J R Kulkarni
Articles written in Journal of Earth System Science
Volume 123 Issue 1 February 2014 pp 177-185
An increase in carbon dioxide (CO2) concentrations in the atmosphere due to anthropogenic activities is responsible for global warming and hence in recent years, CO2 measurement network has expanded globally. In the monsoon season (July–September) of year 2011, we carried out measurements of CO2 and water vapour (H2O) concentrations along with wind and air temperature over a tropical site in southeast India having rural topography. To collect these observations, the instrumentations used were the sonic anemometer for wind and temperature, and the open path H2O/CO2 infrared gas analyzer for CO2 and H2O concentrations. Using these observations, we explored the diurnal variability of CO2 flux along with sensible and latent heat. The CO2 flux was positive during night-time and negative during daytime and in phase with convective instability. The CO2 flux relationships with the meteorological parameters such as wind speed, temperature and heat fluxes have been analysed. The seasonal (monsoon) half hour mean of CO2 flux which was −3.55 𝜇 mol m−2 s−1 indicated the experimental site as a CO2 sink region (net seasonal uptake). An increase in CO2 concentrations during weekends was not observed due to unavailability of heavy vehicular traffic.
Volume 123 Issue 8 December 2014 pp 1739-1747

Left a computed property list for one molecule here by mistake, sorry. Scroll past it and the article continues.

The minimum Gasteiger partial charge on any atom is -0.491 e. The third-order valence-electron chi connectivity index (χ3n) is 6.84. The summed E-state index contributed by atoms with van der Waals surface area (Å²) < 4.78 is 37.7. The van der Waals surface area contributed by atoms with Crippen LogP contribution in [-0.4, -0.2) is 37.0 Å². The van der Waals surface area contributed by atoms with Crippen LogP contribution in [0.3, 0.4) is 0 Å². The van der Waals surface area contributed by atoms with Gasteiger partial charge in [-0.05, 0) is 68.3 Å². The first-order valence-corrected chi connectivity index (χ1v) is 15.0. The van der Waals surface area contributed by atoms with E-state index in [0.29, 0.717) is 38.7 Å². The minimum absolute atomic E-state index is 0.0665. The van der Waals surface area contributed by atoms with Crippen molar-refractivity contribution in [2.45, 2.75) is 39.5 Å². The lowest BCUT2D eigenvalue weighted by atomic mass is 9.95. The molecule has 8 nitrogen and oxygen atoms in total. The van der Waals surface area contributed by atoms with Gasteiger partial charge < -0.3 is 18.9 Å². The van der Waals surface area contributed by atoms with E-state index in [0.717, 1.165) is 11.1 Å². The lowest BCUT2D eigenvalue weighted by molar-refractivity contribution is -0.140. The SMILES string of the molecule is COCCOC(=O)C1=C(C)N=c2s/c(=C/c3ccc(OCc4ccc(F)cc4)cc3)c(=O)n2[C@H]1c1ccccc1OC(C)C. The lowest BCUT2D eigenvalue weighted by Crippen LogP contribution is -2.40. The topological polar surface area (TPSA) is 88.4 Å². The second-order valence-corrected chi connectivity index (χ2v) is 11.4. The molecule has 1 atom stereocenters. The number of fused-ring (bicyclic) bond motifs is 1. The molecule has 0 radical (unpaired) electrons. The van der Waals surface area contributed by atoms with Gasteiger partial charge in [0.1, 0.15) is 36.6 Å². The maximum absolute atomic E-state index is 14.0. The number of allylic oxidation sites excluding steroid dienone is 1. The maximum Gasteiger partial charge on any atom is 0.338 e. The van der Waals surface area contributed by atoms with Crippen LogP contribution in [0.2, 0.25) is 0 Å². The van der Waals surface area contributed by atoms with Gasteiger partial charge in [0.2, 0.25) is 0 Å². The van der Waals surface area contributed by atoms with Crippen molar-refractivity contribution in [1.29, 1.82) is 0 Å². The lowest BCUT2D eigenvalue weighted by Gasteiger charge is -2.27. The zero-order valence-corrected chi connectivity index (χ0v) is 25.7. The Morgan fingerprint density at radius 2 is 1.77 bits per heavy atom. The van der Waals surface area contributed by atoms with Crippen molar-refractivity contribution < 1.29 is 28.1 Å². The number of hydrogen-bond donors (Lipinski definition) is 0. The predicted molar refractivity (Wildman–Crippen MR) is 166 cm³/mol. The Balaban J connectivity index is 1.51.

Analyses of 60 years (1949–2008) of monthly energetics of the zonal waves derived from NCEP/NCAR data indicate that ultra-long waves (waves 1 and 2) dominate the spectrum of lower tropospheric zonal waves during monsoon season (June–September). Westerlies over the Indian subcontinent are a source of energy to wave 1. Two oceanic anticyclones, one over Pacific and the other over Atlantic are sources of energy to wave 2. These two waves are inversely correlated. Climatology of the energetics of ultralong waves for the two epochs 1949–1978 (CLP1) and 1979–2008 (CLP2) of 30 years indicates that the intensity of wave 1 has decreased by about 33% whereas the intensity of wave 2 has increased by about 27%. Northward transport of sensible heat during CLP1 changes to southward during CLP2. Larger generation of zonal mean Available Potential Energy (APE) during CLP2 indicates more heating. A larger conversion of kinetic energy (KE) of wave 1 into APE of wave 1 leads to weakening of wave 1 during CLP2. In case of wave 2, lower rate of conversion of KE to APE leads to stronger wave 2 during CLP2. slagging and heating values of the coal has been found in this study.
Volume 128 | Issue 8
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